In less than a year, pre-dispute arbitration agreements will be clearly permissible again now that the Department of Education has finalized its proposal to rescind the Obama administration’s “Borrower Defense” rule issued in November 2016 and replace it with “Institutional Accountability Regulations.” The final regulations are effective July 1, 2020 and apply to loans disbursed on or after that date.
Loans disbursed before July 1, 2020 are subject to the borrower defense provisions in either the pre-November 2016 regulations, which did not prohibit arbitration or class action waivers, or the Borrower Defense rule, which purported to prohibit arbitration and class action waivers, in our view, in violation of the Federal Arbitration Act. Because the Borrower Defense rule took effect in October 2018 after the D.C. federal district court refused to grant the renewed motion for a preliminary injunction filed by the California Association of Private Postsecondary Schools that sought to preliminarily enjoin the arbitration ban and class action waiver provisions in the Borrower Defense rule, the new final regulations, as a technical matter, amend but do not rescind the Borrower Defense rule.
The final Institutional Accountability Regulations include the following significant changes to the Borrower Defense rule:
- A school receiving Title IV assistance under the Higher Education Act can require federal student loan borrowers to sign pre-dispute arbitration agreements or class action waivers as a condition of enrollment if it makes a “plain language disclosure” available to prospective and enrolled students and the public. The ED did not provide a model notice for this disclosure.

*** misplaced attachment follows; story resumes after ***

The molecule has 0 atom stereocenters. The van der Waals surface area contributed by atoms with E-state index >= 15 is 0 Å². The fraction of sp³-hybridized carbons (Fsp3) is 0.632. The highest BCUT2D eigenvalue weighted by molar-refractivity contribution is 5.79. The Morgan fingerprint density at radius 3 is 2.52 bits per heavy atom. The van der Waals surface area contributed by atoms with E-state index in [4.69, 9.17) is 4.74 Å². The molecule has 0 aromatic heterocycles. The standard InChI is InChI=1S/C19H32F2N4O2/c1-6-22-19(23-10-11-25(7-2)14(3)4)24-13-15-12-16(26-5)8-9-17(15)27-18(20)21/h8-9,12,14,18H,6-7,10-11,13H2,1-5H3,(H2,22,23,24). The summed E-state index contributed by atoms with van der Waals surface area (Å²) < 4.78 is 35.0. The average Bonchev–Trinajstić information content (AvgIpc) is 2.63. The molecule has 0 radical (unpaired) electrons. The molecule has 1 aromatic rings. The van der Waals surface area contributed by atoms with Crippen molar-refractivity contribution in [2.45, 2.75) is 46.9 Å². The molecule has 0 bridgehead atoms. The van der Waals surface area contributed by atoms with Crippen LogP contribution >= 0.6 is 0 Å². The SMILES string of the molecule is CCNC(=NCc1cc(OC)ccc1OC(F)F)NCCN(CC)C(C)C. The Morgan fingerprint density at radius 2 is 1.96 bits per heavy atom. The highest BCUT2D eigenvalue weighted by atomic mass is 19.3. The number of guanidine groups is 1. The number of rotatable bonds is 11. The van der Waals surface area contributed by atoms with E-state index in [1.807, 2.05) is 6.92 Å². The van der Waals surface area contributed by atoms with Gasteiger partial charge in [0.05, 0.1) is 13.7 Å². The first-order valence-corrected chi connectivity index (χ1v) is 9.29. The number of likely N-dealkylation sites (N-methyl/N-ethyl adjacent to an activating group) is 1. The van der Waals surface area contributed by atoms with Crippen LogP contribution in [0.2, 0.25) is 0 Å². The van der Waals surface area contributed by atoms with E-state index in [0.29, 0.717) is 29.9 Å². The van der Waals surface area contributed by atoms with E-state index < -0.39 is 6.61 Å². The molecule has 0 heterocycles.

- A new federal standard for a “borrower defense” asserted with respect to Direct Loans and loans repaid by Direct Consolidated Loans is created. (A Direct Loan is a federal student loan made by the ED under the Direct Loan Program and a Direct Consolidated Loan is a federal student loan made by the ED under the Direct Loan Program that repays multiple Direct Loans or other specified loans.)
- A defense to payment (which can also support a request to recover payments previously made) must be based on a misrepresentation of material fact on which the borrower reasonably relied in deciding to obtain a Direct Loan, or a loan repaid by a Direct Consolidation Loan.
- The misrepresentation must directly and clearly relate to (a) (i) enrollment or continuing enrollment at the school or (ii) the provision of educational services for which the loan was made.
- The borrower must have been financially harmed by the misrepresentation.
- A “misrepresentation” is defined as a statement, act, or omission by a school to a borrower that is false, misleading, or deceptive, and made with knowledge of its false, misleading, or deceptive nature or with reckless disregard for the truth, and that directly and clearly relates to enrollment or continuing enrollment at the school or the provision of educational services for which the loan was made. The final regulations include examples of evidence that a misrepresentation may have occurred.
- Claims to recover payments previously made, referred to as “affirmative” or “offensive” claims, will be permitted. The ED sought comment on whether it should only allow “defensive” claims from defaulted borrowers who are in a collections proceeding or accept both “defensive” and “affirmative” claims, including claims from borrowers still in repayment.
- The final regulations adopt a preponderance of the evidence standard for borrower defense claims.
- Both affirmative and defensive claims must be filed within three years of the end date of the borrower’s enrollment at the school alleged to have made the misrepresentation.
- The final regulations do not include a presumption of full borrower defense claim relief and instead give the ED flexibility to provide partial relief based on the amount of financial harm. The final regulations include examples of evidence of financial harm.
Other provisions in the final regulations include those dealing with closed-school discharges, school financial responsibility (such as mandatory and discretionary events that have or could have a materially adverse impact on a school’s financial condition and warrant the school’s provision of financial protection to the ED), and capitalization of interest on FFEL loans and collection costs.